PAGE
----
By CCN: Staying ad-free will be the death of Netflix. Or, at least that’s what YouTube and JPMorgan believe. On a panel at IAB’s Digital Content NewFronts today, executives from the two companies discussed Netflix ads (or lack thereof) alongside representatives from UM media agency and MediaLink. The panel overwhelmingly agreed that Netflix would have to start serving up ads soon or other competitors would begin chipping away at their market share.
Are ads the solution, though?
Netflix has remained ad-free since launching its streaming platform in 2007. Other than on-demand content, the lack of commercials is what drove users away from cable television and into the arms of the streaming behemoth.
Now, Netflix boasts nearly 150 million subscribers with almost 10 million of those joining in Q1 alone. The consistent stream of new subscribers has made Netflix one of the best-performing stocks of the past five years. But, the continuous influx of revenue still falls several steps short of what the company is spending each quarter.
Although revenue has risen 22.2% year-over-year, Netflix predicts its 2019 cash flow to be $3.5 billion in the red. The negative cash flow is largely due to the company’s ridiculous original content budget.
Netflix is currently chipping away at this deficit with plans for it to plateau this year at around $3 billion. So far, the company has only adjusted subscription rates to do so. Over time, subscription prices have steadily risen from $8 and currently lie in the $9-$16 range.
Clearly, those price jumps haven’t been enough, which is why many are calling for ads as the company-saving solution.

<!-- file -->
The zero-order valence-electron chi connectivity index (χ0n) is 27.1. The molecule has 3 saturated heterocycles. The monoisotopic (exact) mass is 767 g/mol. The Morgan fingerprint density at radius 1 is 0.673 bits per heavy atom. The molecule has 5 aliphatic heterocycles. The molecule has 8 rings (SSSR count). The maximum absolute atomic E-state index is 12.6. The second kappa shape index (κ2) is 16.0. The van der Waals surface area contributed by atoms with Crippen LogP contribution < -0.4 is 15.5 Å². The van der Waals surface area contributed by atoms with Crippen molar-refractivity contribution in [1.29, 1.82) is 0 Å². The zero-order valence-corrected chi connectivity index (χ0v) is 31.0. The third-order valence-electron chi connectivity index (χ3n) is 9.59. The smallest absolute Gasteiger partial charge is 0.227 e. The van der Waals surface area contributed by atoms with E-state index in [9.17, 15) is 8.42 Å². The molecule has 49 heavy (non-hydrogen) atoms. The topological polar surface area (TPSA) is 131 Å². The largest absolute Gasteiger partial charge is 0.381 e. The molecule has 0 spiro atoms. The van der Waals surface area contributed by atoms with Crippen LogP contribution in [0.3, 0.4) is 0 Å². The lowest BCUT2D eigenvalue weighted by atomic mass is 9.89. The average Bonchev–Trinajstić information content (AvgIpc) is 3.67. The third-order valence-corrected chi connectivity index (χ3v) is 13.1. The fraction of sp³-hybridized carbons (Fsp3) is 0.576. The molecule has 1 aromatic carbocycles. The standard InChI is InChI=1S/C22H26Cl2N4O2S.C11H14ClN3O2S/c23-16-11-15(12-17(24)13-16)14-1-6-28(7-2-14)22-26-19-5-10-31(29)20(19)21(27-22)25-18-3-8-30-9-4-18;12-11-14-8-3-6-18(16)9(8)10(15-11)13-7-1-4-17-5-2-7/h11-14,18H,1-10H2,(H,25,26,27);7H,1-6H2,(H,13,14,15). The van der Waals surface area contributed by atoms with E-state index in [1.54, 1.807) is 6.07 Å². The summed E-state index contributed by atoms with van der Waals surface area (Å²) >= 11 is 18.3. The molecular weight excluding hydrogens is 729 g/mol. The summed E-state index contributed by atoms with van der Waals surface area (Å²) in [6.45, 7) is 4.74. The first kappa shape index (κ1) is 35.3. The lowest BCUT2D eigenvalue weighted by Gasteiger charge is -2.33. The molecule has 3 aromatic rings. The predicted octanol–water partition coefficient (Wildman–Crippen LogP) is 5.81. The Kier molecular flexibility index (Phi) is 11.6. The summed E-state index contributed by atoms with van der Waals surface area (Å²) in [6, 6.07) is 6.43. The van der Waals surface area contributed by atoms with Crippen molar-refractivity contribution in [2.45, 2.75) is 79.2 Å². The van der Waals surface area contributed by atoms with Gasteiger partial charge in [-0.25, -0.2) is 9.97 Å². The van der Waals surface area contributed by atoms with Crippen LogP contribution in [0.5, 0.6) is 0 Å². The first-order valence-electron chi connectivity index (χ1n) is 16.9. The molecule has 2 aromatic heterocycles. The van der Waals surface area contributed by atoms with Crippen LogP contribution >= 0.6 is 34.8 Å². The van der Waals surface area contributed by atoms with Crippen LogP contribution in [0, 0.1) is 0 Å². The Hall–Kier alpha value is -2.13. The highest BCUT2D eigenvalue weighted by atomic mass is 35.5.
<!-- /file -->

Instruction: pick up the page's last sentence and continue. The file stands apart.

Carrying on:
Even with the boost in subscription prices, the Netflix user base continues to grow. After bumping up prices globally in Q4 2017, Netflix increased its subscriber count to the tune of 50% over Wall Street analyst estimates. Today, the company may still be pricing its subscription service too low and should test higher tiers before even thinking about implementing advertising.
Looking on the other side of the balance sheet, Netflix has the opportunity to cut costs immensely. Spending billions on original content made sense over the last few years, but that’s no longer the case. They should now have plenty of results from their expensive content experiments.
Netflix needs to trim down its original content budget and focus on the shows and movies that have the best odds of becoming a smashing success. That means putting a renewed focus on hits such as Orange is the New Black and Ozark while stopping stinkers like The Week Of at the drawing board.
Unfortunately for Netflix, when you compare the popularity of original shows to third-party programming, the numbers aren’t even close. In 2018, just two out of the top 10 most watched Netflix shows were homegrown, showing that the billions they spent may not have been worth it.
Netflix has already given ads a shot. Recently, the platform added between-show promos for its original content but received heavy pushback from the community. Implementing mid-show ads would likely cause a massive exodus of customers. And we can be sure that competitors Disney and Hulu will be there to welcome those who leave.
The rest of the content world is shifting away from advertisement-dependent revenue streams. Ad-free Spotify is a top choice for audio content. And users are jumping ship from YouTube to support creators on ad-free alternatives like Patreon. Why would Netflix move the opposite way?
Last modified: October 9, 2019 17:28 UTC